Japanese knotweed removal firm Environet UK has developed a method for converting waste from Japanese knotweed and other invasive plants into biochar, with the potential to eliminate the need for environmentally damaging and expensive landfill disposal in the future.
The creation of biochar, a charcoal used as a soil amendment, from Japanese knotweed plant waste is a carbon negative process which harnesses the carbon-scavenging power of Japanese knotweed in a positive way and contributes to the fight against climate change by locking carbon away for thousands of years.
Japanese knotweed now affects approximately 4 – 5% of residential properties in the UK, with vast swathes of the invasive plant also thriving along the UK’s railway lines, waterways, verges, in parks and on public land. Excavation is growing in popularity as an alternative to the environmental hazards associated with traditional herbicide treatments, but the vast majority of plant waste currently ends up in landfill sites where it rots, producing damaging landfill gases such as carbon dioxide and methane.
In search of a more sustainable solution, environmental scientist Nic Seal, founder and MD of Environet, began testing ways of converting knotweed rhizome, roots and canes into biochar by heating it in the absence of oxygen, otherwise known as pyrolysis. This process kills the plant and also removes the naturally occurring tars to leave carbon in the form of charcoal. The charcoal has a honeycomb-like structure which can be charged up with additives such as liquid organic fertiliser to make an excellent soil amendment.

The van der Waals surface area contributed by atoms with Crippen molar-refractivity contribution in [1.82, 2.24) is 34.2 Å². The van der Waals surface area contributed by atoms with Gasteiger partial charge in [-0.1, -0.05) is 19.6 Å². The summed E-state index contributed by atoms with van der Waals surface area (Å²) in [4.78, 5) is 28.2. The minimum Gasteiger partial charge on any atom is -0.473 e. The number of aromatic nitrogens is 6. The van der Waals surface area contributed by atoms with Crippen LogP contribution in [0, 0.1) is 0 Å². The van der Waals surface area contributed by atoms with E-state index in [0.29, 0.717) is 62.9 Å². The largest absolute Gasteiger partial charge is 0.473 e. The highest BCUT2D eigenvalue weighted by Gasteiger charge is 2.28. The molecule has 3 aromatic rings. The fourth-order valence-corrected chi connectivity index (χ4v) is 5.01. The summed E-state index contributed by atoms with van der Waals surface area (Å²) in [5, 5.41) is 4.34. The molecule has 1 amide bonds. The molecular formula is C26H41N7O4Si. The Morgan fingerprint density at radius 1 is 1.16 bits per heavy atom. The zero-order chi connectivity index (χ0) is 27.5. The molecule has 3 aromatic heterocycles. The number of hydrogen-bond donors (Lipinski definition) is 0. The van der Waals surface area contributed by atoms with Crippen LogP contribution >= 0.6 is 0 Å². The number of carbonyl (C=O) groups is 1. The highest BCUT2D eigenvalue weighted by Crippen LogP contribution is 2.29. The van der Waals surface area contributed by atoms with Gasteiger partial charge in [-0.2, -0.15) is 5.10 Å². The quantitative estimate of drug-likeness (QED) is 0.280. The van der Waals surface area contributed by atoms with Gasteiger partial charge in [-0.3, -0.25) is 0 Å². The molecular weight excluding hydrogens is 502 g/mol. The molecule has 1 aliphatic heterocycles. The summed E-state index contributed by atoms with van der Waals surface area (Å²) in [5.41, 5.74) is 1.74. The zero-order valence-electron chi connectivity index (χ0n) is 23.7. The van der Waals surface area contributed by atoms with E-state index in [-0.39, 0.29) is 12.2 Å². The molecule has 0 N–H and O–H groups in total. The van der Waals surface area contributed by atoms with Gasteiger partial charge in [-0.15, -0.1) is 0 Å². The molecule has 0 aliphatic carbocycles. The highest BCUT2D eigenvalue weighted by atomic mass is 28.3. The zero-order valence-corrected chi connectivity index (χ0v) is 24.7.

Environet has recently filed a patent for the methods and apparatus used and has planned further research to improve the efficiency and scalability of the process.
Nic Seal, MD of Environet, commented: “Not only does biochar substantially improve soil structure, but more importantly, its carbon is locked-up in the soil for thousands of years. We wanted to harness the power of knotweed which, when it grows, is highly efficient at scavenging carbon dioxide from the atmosphere, forming carbon-based plant material and releasing oxygen back into the atmosphere.
“Ultimately I believe all knotweed material could be converted from a biologically active pest into carbon gold. Not only would this save a considerable amount of money, particularly for clients in the commercial sector where often vast quantities of knotweed waste is sent to landfill, but there would also be a very clear positive benefit to the environment.”